The scheme went like this: A group of Argonia men met in secret and compiled a list of candidates that was identical to the one the WCTU had drawn up — with a noteworthy exception. Instead of including the name of the male candidate for mayor endorsed by the WCTU, they put Salter’s name on the ballot instead. The men assumed that no man would vote for a woman mayor and that Salter’s loss would teach her and her fellow WCTU members a lesson. Unbeknownst to Salter, ballots were printed up with her name on them.

It didn’t exactly go as planned. When the WCTU women saw Salter’s name on the ballot, they voted for her instead of the man they had nominated. A group of men who were unamused by the secret caucus and the joke ballot decided to vote for Salter, too. Salter’s husband heard about the scheme and scrambled to try to get the town’s men not to vote for his wife; which some found humorous and voted for her to spite him. As a result, many men voted for her out of amusement.

In the end, Salter received two-thirds of the vote. Though she had been nominated without her consent or knowledge, she decided to take office.

She was the first woman mayor in the United States, which made her a national celebrity. Newspapers followed her, often writing ironic asides about her ability to do her job, and letters poured into Argonia praising Salter for her temerity and mocking her hubris.

True to her position as a WCTU woman, Mayor Salter shuttered Argonia’s gambling halls and saloons, and worked to improve its infrastructure and public safety. “This indisposition on the part of Mayor Salter to ‘let up on the boys’ seriously mars her chances of ever being a candidate for the office again,” remarked the Ontario Globe, “as it isn’t likely that next election day will find the male voters in a joking mood.”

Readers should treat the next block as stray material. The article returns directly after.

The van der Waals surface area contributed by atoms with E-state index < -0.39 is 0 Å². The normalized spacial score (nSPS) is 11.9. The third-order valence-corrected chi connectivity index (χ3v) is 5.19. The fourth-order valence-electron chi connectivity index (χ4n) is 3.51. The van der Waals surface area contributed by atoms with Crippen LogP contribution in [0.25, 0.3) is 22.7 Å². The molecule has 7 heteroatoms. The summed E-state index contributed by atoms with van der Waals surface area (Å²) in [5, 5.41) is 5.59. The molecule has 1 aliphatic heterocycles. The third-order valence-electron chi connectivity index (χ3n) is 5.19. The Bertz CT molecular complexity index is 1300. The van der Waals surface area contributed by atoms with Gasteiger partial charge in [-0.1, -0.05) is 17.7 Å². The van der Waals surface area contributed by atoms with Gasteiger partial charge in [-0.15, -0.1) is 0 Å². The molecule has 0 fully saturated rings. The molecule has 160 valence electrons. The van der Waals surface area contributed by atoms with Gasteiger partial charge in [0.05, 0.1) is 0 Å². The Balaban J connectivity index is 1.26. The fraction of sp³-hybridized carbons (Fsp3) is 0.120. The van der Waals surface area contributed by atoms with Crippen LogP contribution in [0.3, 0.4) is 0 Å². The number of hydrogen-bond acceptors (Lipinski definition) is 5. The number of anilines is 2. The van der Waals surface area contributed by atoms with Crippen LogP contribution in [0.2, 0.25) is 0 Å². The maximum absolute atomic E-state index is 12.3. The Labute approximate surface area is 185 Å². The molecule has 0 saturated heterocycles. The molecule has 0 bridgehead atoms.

Newspapers remarked with wonder that Salter seemed perfectly capable of presiding over city council meetings, and made sure to tell readers about her looks and even her weight. In turn, Salter made sure her femininity was on full display for reporters. It was widely reported that she made her own clothes and had been informed of her candidacy while bending over her washtub.

When asked by a reporter from the Boston Daily Globe whether she planned on a political career, Salter demurred. “No, indeed,” she replied. “I shall be very glad when my term of office expires, and shall be only too happy to thereafter devote myself entirely, as I have always done heretofore, to the care of my family.”

She gave birth to her fifth child while mayor — the baby died soon after — and, true to her word, she retired from office after a single term and never ran for public office again.

Salter may not have chosen her position as mayor, but her term in office inspired other women to run. In 1888, Mary D. Lowman ran for office in Oskaloosa, Kansas, and served with the nation’s first all-woman city council. Altogether, seven of the nine U.S. women elected as mayor within the next decade were in Kansas.


Author: Erin Blakemore